:: Home

National Science Teachers Association
nervous system guide

Parkinson's Disease

Many people associate the tremors and shuffling gate of Parkinson's disease with old age. While this disease of degenerating muscular control is more common in the elderly, it can strike people of any age. Doctors have associated it with repeated injuries (like those a prize fighter might endure) or brain infections. They also know that there is a genetic predisposition to the disease. But most cases of Parkinson's disease remain a mystery to science.

In Parkinson's, the brain gradually loses control of the muscles. Cells in an area of the brain called the substantia nigra die or become impaired; these are the cells that produce a neurotransmitter named dopamine, which coordinates the millions of nerve and muscle cells involved in movement. The first symptoms are often subtle - a movement that becomes different or a mumbling speech. The delicate coordination of opposite muscles which enables a long, smooth stride is often lost. The hands may tremor or the voice quaver. Without treatment, the disease is progressive and devastating.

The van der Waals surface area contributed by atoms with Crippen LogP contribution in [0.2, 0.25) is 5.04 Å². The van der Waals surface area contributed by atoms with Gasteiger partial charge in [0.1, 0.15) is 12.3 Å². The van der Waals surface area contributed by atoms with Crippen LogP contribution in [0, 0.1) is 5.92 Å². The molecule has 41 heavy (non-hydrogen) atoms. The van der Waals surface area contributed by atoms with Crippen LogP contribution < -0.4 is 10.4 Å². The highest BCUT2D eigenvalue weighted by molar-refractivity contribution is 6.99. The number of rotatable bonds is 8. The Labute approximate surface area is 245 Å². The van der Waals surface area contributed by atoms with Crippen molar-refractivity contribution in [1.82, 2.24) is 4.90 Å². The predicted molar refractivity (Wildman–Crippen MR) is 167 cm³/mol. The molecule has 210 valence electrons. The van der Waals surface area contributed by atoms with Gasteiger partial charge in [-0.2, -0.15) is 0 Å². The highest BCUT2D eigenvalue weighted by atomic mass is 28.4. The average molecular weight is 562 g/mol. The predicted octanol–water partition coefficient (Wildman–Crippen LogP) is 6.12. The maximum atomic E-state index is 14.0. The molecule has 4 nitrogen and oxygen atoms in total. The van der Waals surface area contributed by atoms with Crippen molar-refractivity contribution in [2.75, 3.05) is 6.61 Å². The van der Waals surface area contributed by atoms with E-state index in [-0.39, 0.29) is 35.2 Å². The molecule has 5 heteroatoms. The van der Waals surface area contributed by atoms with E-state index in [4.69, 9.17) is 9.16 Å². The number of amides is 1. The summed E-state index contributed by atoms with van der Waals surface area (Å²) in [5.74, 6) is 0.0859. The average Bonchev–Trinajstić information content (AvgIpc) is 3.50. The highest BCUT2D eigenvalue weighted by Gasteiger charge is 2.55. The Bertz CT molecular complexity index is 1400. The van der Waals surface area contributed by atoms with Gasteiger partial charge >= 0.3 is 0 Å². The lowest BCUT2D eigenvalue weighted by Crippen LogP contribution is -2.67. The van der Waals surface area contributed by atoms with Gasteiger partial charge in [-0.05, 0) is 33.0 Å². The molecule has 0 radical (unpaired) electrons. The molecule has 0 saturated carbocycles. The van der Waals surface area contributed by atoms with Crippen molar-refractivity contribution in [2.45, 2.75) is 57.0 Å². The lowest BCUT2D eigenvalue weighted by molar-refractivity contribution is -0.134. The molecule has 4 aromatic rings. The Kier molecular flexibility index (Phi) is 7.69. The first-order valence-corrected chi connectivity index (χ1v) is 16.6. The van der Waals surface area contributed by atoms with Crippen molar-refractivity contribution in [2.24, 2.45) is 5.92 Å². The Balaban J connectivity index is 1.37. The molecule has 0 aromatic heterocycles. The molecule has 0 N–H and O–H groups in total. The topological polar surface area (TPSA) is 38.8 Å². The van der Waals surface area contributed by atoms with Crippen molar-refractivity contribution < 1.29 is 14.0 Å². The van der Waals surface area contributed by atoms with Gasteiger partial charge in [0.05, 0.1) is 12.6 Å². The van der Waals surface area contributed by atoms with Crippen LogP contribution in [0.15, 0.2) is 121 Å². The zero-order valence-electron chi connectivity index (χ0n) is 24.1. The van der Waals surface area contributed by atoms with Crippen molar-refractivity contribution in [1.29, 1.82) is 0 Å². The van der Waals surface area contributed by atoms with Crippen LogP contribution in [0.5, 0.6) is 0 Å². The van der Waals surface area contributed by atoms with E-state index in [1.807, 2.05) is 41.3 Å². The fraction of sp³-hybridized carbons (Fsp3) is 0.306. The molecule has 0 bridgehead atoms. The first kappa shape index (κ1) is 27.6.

Some drugs, like L-dopa, can slow the progress of Parkinson's disease. But it becomes less effective over time. Deep brain stimulation with an implanted device somewhat like a pacemaker has had positive results in some patients. But the real cure will come when researchers can pinpoint why the body gradually destroys its own most basic brain functions and can stop the disease in its tracks.

::   Site credits: National Science Teachers Association,
     Medtronic Foundation